Coming off a season in which he was traded from the Marlins to the Mets, A.J. Ramos has a shot at being the best relief pitcher in a Mets bullpen that has a solid foundation but plenty of uncertainty. And Ramos himself is coming off what was easily the worst full season of his major league career, during which he had a 3.99 ERA and 4.10 FIP, both full single-season worsts for him.
Dig a little deeper into the numbers, and Ramos gave up 1.07 home runs per nine innings, a huge increase from his 0.14 rate in 2016 and a mark that sits well above his career rate of 0.55. Very few pitchers were immune to the massive increase in home runs that were hit across baseball last year, but the jump in home run rate was particularly large for Ramos. Couple that with a 13.2% walk rate and it’s not surprising to see those ERA and FIP numbers over the course of a full season.
But if you go back before last year, the track record for Ramos was quite good. He’s almost always walked more opposing batters than you’d like, but in four full seasons with the Marlins between 2013 and 2016, he had a 2.62 ERA and 3.09 FIP with 10.3 strikeouts and 4.8 walks per nine.
Looking at his stuff, there aren’t any major red flags in terms of velocity from last year. His four-seam fastball averaged a career-low at 92.78 miles per hour, according to Brooks Baseball, but that was down just a tick from his 92.90 average in 2016. Before that, the pitch had averaged 94.22, 92.38, and 93.55 miles per hour, respectively, between 2013 and 2015. While he wasn’t throwing as hard as he used to and wouldn’t rank among the game’s elite relief pitchers in velocity, sitting just under 93 miles per hour isn’t a major problem.
What changed last year, though, and had been a trend for a while was Ramos’s pitch usage. He’s gotten more and more away from the four-seam fastball, and last year was the first in which it wasn’t his most-thrown pitch, with his slider overtaking it by a pretty substantial margin.
That trend seems understandable on the surface. In 2015 and 2016, opposing batters slugged a bit north of .400 against Ramos’s four-seam fastball while sitting in the .230s in slugging against the slider. While the fastball’s slugging against was just a bit higher last year, opponents slugged .333 against the slider. That’s still a low number on the slugging percentage scale—see Ramos’s .818 SLG against on his sinker for an extremely high example—but a significant increase over the numbers from the previous two seasons.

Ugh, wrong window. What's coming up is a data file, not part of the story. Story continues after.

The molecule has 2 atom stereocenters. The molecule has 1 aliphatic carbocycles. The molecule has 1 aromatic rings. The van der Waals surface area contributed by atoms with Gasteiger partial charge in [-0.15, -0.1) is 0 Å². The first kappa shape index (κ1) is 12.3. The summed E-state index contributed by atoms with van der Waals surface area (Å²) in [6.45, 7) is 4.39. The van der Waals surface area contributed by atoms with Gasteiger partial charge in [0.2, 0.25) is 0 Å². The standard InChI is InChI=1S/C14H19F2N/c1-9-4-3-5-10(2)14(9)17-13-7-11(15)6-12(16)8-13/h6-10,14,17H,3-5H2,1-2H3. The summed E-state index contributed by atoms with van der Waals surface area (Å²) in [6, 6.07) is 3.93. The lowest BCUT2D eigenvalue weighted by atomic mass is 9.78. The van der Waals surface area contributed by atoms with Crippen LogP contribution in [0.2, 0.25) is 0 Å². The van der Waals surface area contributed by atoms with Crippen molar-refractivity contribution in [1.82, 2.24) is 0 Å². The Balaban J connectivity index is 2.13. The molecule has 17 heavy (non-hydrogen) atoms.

Whether or not the changes in Ramos’s numbers last year were an anomaly or indicative of a permanent trend remains to be seen. He’s only under control through the end of this season, and he, Jeurys Familia, and Jerry Blevins will be eligible for free agency. Ramos will earn $11 million this year, making him the fourth-highest paid player on the team. And when framing it within the Mets’ finances, Ramos will most likely earn the second-most from the team this year, with Yoenis Cespedes leading the way at $29 million, Adrian Gonzalez being paid just the league minimum by the Mets, and a huge chunk of David Wright’s $20 million salary set to be covered by an insurance policy.
If things go incredibly well for the Mets, Ramos has a shot at being the best reliever on the team. That seem possible in part because of Familia’s brutal 2017 season, one in which he was suspended, injured, and performed poorly. But with Familia having a shot at bouncing back and Blevins and Anthony Swarzak as two of his colleagues, saying that about Ramos isn’t a backhanded compliment. It’s entirely possible for him to just be one of the good relievers on the Mets and for the season to go well, but if things go the way they did in 2017 and Ramos is at least decent, the team should be able to get something back for him at the deadline.
For what it’s worth, Ramos seems like an easy guy to root for, at least according to the way he spoke of potentially living with good friend Giancarlo Stanton since both players were traded to New York teams over the past six months. Considering Ramos essentially replaced Addison Reed in the Mets’ bullpen hierarchy, it’d be preferable to have Reed, who was one of the best relievers in baseball in his time with the Mets and signed a very reasonable deal with the Twins. Maybe the Mets knew of Reed’s preference to play in the midwest way ahead of time and moved to acquire Ramos to guard against the uncertainty of the payroll situation before they got to the offseason.
The major projection systems vary a bit with Ramos for 2018. Steamer has him at a 3.99 ERA and 4.11 FIP, neither of which are particularly bold projections considering they’re a combined total of 0.01 off from what he did last year. ZiPS projects better marks, with a 3.45 ERA and 3.72 FIP, while PECOTA projects a 3.76 ERA.
Whatever the case, Ramos should be fine. The Mets have rarely succeeded when acquiring relief pitchers under general manager Sandy Alderson, but Ramos’s best years came in the relatively recent past. There’s a chance things go incredibly poorly here, but the most likely outcome seems to be that Ramos will be a solid reliever capable of pitching in important situations.